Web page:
Thursday, 21 April 2011

The Active Grandmother and how to be kept occupied

Becoming accustomed to my present condition is a lumpy and bumpy process. It jerks and lurches. Last week I was starting to feel as though some degree of recovery was possible. But the nature of things is that that wild lurching in all directions happens.

My daughter and granddaughter have been with me, and that has been good. I cared for my granddaughter while her mother went off for a couple of days hard work. I worked hard myself, as it is years since I did a couple of days of child-minding all by myself, and it must be admitted that I am rather out of practice. Living with an elderly husband, whose tolerance for small children not biologically related to him was, shall we say, minimal, did not help. He growled at them.  However, she is a dear little girl and I dote upon her, and she loves me. She loves her pretty dresses, and swirls around in skirts, loves purple and pink, and dress-ups and decorations in general. Eventually I may manage to persuade her that it is not necessary to be a princess or a fairy or to wear pink in order to be feminine. Softly softly catchee monkey.

We went out for coffee and gelato each day (we are now regular customers), and went to the park, and read stories, and she watched TV and DVDs. Intermittently I struggled with the vicissitudes of my present existence, but it was good to abandon them in favour of a rich fantasy life and for some dedicated grandmothering. We played Snap, she became a playful kitten and did a lot of miaowing, drew quite a lot and made things out of plasticine. In fact there are plenty of bits of plasticine here, there and everywhere. The cushions are all over the place, and nothing stayed tidy. She got up before me and helped herself to Coco Pops without milk, and generally managed to get through an astounding quantity of food.

I never really believed that my kids would like anything I had taken a while to get to enjoy myself, but unlike my fussy grandsons, who are carbohydrate junkies, my granddaughter and her brother are remarkably adventurous eaters. My grandson decided from a very young age that if someone else were eating something, it must be good, and he was entitled to his fair share. My granddaughter is pretty good too, and, in addition to sushi, cutlets and chicken legs, polished off large quantities of raw vegetables: carrots, celery, capsicum, snow peas, beans, cucumber, tomatoes, broccoli, although she totally avoids potatoes. I was impressed. Having watched my mother diligently boiling and then mashing vegetables for the successive babies, and never believing that it was in any way palatable, I was a lot less adventurous in what I offered my own children. It has to be said that serving up raw vegetables for the evening meal is a remarkably labour saving method of feeding children.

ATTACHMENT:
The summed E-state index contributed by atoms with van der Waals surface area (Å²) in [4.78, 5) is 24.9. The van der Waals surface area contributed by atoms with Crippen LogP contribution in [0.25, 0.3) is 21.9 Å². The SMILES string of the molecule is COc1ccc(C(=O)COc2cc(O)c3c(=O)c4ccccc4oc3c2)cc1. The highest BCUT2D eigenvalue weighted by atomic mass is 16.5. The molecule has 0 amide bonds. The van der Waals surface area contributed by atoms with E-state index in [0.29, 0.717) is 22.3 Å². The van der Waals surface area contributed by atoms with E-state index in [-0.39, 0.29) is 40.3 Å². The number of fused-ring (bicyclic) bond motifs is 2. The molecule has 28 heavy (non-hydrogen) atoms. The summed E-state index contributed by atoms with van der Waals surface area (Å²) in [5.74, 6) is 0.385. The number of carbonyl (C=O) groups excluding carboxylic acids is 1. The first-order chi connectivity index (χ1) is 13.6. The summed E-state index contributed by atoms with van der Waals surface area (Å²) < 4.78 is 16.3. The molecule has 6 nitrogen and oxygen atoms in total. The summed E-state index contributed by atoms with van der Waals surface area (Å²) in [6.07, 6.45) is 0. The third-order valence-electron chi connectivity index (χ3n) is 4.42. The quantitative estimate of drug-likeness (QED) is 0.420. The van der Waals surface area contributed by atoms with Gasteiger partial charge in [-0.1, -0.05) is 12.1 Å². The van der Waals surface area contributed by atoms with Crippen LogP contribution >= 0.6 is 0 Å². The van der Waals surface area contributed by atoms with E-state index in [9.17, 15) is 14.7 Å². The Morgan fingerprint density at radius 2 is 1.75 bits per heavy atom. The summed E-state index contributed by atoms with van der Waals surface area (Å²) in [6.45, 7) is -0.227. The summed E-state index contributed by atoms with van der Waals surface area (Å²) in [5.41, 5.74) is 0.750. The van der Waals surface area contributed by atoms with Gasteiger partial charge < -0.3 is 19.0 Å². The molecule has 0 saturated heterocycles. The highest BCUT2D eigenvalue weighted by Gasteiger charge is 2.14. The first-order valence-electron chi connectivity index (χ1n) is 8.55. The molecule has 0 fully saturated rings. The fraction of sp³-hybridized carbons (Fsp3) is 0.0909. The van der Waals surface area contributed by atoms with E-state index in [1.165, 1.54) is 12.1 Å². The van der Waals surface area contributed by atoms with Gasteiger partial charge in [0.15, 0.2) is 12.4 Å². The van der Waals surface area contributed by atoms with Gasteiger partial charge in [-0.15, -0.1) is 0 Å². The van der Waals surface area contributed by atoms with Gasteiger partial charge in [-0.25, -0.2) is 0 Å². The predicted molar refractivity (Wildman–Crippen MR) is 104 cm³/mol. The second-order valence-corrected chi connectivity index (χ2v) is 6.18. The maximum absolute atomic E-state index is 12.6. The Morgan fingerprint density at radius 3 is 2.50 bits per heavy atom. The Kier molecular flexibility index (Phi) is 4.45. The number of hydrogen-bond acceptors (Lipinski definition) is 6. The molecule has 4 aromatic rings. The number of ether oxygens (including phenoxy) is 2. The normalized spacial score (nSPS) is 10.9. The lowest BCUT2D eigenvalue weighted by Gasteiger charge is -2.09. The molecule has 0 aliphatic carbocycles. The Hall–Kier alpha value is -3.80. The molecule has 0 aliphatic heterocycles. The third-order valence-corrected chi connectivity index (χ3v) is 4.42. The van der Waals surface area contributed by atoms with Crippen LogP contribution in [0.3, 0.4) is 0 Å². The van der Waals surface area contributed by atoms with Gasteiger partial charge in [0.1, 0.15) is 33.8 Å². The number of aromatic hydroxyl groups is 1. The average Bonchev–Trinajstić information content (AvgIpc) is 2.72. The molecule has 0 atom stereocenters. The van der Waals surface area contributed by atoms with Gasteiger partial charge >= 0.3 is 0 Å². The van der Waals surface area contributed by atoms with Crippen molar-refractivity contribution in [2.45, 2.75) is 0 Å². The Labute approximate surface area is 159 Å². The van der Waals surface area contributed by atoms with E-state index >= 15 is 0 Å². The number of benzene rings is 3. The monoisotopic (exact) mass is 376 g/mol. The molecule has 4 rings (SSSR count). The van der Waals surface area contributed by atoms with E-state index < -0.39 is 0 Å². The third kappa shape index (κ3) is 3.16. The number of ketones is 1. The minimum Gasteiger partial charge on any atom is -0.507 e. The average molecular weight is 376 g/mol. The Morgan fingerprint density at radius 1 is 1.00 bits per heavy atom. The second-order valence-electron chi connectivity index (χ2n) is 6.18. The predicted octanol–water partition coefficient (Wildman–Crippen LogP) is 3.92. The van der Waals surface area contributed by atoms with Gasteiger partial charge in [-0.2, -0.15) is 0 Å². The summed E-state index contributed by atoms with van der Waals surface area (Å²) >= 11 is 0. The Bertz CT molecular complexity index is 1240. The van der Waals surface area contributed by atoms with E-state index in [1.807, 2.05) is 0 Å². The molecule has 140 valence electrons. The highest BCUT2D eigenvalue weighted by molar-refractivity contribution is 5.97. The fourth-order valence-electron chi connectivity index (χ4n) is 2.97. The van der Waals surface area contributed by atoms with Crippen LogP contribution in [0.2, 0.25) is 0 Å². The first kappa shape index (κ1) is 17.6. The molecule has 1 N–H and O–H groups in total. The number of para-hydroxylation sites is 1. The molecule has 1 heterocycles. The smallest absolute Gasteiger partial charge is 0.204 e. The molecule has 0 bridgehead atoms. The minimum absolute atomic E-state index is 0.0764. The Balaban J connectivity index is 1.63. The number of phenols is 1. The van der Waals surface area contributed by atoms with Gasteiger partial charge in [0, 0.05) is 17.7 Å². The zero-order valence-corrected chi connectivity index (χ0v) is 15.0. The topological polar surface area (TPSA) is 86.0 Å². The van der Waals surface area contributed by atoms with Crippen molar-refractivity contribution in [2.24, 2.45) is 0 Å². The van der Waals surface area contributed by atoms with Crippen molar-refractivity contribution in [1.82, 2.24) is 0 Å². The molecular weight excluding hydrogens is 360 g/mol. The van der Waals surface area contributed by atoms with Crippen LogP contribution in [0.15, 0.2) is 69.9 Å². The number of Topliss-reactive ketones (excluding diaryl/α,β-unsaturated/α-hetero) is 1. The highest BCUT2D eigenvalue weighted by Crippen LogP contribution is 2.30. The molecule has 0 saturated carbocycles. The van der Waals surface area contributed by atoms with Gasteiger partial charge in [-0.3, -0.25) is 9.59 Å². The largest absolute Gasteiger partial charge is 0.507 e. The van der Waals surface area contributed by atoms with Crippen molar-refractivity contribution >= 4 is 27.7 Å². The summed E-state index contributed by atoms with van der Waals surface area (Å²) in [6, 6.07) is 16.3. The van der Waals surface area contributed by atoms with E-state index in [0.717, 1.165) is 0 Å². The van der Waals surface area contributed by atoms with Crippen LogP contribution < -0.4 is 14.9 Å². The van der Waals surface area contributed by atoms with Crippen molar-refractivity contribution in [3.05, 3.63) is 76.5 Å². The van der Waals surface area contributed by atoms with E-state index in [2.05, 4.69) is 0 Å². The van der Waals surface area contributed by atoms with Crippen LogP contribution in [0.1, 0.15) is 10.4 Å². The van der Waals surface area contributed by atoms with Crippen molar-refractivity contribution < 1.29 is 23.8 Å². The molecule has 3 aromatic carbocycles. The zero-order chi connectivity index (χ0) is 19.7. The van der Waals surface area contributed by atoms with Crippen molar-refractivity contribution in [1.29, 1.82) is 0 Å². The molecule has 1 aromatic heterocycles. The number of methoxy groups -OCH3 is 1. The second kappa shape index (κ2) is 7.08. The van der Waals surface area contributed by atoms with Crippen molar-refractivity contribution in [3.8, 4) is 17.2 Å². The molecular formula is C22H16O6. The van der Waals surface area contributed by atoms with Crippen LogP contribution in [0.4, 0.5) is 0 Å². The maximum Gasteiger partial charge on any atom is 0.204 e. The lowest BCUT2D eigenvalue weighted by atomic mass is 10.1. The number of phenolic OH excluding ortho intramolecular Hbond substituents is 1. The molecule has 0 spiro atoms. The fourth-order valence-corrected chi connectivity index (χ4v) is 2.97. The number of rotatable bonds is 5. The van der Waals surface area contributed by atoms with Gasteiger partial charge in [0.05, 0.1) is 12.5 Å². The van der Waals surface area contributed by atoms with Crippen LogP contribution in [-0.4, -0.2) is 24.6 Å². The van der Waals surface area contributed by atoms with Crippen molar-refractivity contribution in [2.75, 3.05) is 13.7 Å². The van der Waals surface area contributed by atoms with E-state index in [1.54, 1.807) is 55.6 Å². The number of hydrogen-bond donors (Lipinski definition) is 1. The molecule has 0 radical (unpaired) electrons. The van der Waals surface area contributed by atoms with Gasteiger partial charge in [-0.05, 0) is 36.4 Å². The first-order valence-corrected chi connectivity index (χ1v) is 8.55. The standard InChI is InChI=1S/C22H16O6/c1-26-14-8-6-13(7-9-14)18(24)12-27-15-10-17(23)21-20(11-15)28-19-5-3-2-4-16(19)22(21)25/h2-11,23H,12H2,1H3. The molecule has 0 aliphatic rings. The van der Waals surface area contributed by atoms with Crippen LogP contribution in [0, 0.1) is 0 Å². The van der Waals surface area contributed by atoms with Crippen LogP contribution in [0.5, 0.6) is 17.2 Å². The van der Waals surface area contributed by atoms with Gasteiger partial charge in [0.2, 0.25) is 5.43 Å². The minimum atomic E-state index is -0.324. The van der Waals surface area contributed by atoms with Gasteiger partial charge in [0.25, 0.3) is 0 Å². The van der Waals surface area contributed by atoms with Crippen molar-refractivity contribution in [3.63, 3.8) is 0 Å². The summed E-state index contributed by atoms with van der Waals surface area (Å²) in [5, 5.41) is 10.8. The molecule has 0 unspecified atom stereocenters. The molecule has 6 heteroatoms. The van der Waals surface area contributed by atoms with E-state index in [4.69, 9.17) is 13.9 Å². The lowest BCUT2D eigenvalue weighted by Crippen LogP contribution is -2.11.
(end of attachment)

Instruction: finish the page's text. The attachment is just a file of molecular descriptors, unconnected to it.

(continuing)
I read her stories, and we investigated what she has been learning at school, and I am very impressed. She certainly understands what she is doing and learning, and wants to talk about it. She has twouble pwonouncing her Rs, and so I wead her Margaret Atwood's book Rude Ramsay and the Roaring Radishes, and last night we did lots of pwacticing of words starting with R and she wepeated words like red, run, river, rabbit, rodent, rose, radish, ridiculous, rubbish, rifle, racing, and rhubarb weally vewy well. She knows how to do it now, and knows she knows. And her mother and I are teaching her to say So and So and I instead of Me and So and So. Never let a chance go by.

She missed her mother, though, and was very glad to have her back yesterday evening. So was I. They have gone home, but are coming back on Friday and we will have Easter together. That will be nice. Tomorrow I buy Hot Cross Buns. I am a purist. I don't eat Hot Cross buns before Good Friday. Standards must be upheld.


Anonymous said...

That sounds so lovely! I laughed at your paragraph of bad rs. It's good that you were able to practise together without your granddaughter becoming upset, as can happen often with children with speech problems.

I also am looking forward to my first hot cross buns of the year tomorrow. Nothing is better for breakfast on Good Friday.

Pam said...

How lovely! Glad you had something happy in your life. She sounds lovely.

VioletSky said...

the magic of grandchildren!